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Angry citizens of an Irish village are asking their town council to ban horses after several encounters with stray steeds around town. Councilor PJ Carey said he’s been saddled with complaints from the people of Kilmallock about stray horses wandering in and out of a city park. “Two duck races on the river have been affected,” Carey told the council. “I met a man who asked me why should he scoop poop of his dog when the park is covered in horse [manure].” Another councilor heard complaints of a horse wandering through the door of a gym. “It’s not nice when you’re running a business,” Councilor Mike Donegan said.
Long live the library
People may like the movies, but according to a Gallup survey, Americans—incredibly, improbably—still love the library. According to survey data released by the polling firm on Jan. 24, Americans averaged 10.5 trips to the library in 2019, making it the most common cultural activity Americans engage in. Going to see a movie checked in at second place, with Americans claiming to have gone to see an average of 5.3 movies at the cinema last year. Women were nearly twice as likely as men to have gone to the library. The survey data showed Americans ages 30-49 were the most active in participating in cultural activities outside the home.
A grave situation
Alan Hattel says his cell phone stopped ringing about four months ago. “I’ve been confused by it all, but now I know why nobody has been calling me,” the 75-year-old from Forfar, Scotland, told The Courier. “People think that I’m dead.” The retired welder said he discovered the problem in January as he toured a local cemetery. That’s where Hattel says he found a tombstone with his name on it. He claims the premature stone is the work of his estranged ex-wife who apparently wishes to be buried next to him, bought the plot, and had the stone erected in anticipation of their side-by-side burials. Hattel reached out to his children and his ex-wife for help and said he plans to cover his name on the gravestone.
Arizona transportation officials have a message for drivers using the state’s high-occupancy vehicle lanes: human passengers only. Officers in the Grand Canyon State cited a 62-year-old driver for violating HOV lane rules when they caught him with a model skeleton seated in his vehicle’s passenger seat. To enhance the disguise, the man draped a jacket over the skeleton’s bony shoulders and put a fishing cap on its head and a mini cooler in its lap. In July, Nevada state troopers ticketed a hearse driver who claimed the corpse he was carrying should qualify for HOV lane privileges.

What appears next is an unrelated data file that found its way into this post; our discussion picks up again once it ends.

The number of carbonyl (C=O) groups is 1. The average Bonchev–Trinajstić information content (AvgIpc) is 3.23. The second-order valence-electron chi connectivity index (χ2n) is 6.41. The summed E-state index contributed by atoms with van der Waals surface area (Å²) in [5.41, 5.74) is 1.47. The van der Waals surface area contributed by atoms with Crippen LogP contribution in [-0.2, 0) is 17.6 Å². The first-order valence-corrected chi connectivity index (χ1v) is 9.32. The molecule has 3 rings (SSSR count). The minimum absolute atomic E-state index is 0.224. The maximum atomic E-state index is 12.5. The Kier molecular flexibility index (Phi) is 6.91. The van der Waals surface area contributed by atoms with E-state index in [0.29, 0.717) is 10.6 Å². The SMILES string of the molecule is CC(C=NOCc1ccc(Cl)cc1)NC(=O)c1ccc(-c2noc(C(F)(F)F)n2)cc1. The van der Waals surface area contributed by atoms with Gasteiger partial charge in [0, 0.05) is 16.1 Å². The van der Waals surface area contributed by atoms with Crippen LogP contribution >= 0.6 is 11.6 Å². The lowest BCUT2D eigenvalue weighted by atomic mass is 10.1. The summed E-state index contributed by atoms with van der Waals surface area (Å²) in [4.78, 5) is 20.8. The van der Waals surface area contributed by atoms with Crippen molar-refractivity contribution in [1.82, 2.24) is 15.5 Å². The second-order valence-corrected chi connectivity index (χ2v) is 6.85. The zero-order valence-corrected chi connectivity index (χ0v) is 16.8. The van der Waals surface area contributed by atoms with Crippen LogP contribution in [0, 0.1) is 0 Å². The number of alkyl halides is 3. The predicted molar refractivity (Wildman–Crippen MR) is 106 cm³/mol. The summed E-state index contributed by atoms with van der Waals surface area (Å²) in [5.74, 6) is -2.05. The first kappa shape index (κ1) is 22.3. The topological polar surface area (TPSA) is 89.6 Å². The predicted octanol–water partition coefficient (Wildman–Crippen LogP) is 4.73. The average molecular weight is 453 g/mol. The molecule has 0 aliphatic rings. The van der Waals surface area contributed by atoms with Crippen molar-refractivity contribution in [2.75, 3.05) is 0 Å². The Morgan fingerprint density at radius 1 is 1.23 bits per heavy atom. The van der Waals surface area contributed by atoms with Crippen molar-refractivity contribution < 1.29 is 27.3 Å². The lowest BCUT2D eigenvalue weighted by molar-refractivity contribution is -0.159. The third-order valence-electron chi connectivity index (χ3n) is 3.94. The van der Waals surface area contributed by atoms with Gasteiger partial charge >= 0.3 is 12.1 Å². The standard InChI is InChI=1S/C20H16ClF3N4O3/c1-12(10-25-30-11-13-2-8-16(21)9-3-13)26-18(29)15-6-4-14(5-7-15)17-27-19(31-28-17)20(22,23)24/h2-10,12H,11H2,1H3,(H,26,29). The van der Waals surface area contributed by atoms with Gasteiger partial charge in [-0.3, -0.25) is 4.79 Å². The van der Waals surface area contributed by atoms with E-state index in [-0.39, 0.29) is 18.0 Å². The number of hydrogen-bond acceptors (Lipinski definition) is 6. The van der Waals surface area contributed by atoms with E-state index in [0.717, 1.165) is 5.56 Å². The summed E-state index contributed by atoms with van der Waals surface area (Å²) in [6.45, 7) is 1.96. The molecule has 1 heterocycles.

Officials with the Suffolk Owl Sanctuary in the United Kingdom have returned to nature a rehabilitated owl that was too fat to fly. A concerned citizen found the owl stranded in a ditch and brought it to the bird sanctuary in eastern England. The animal tipped the scales at just over 8.5 ounces—2 full ounces above the bird’s natural weight. With the extra heft, the owl could no longer fly. “[It is] extremely unusual for wild birds to get into this condition naturally,” sanctuary falconer Rufus Samkin said, noting the area where the citizen found the owl was teeming with prey. “We think she’s just done incredibly well for herself and overindulged.” After dieting for a few weeks, the obese owl could again lift off.
One animal shelter has quite a deal for potential pet adopters. The Mitchell County, N.C., animal rescue outfit has advertised what it calls the “world’s worst cat” for adoption. “We thought she was sick,” the organization posted in its Jan. 22 ad for Perdita the cat. “Turns out she’s just a jerk.” The group added that Perdita was “not for the faint of heart.” Rescue officials noted that Perdita likes isolation, lurking in corners, jumping at people who pass her by, and “staring into your soul until you feel as if you may never be cheerful again.” The unappealing advertisement did the trick: After receiving 175 applications from people eager to adopt the jerk cat, the shelter agreed to give Perdita to a Tennessee couple, who renamed her Noel.
Fake ID theft
A Canadian teenager called police because he was worried his identity had been stolen—by the person from whom he’d purchased a fake ID. Ontario police say a Norfolk County teenager filed a complaint Jan. 21 that he sent money to a stranger for a fake ID card, but it never arrived. Worried that the purveyor of fakes might have taken the teen’s identifying information and stolen his identity, police opened an investigation of the supplier. Constable Ed Sanchuk also took the opportunity to warn Canadian teens that using a fake ID—to buy beer, for instance—is illegal in Canada.
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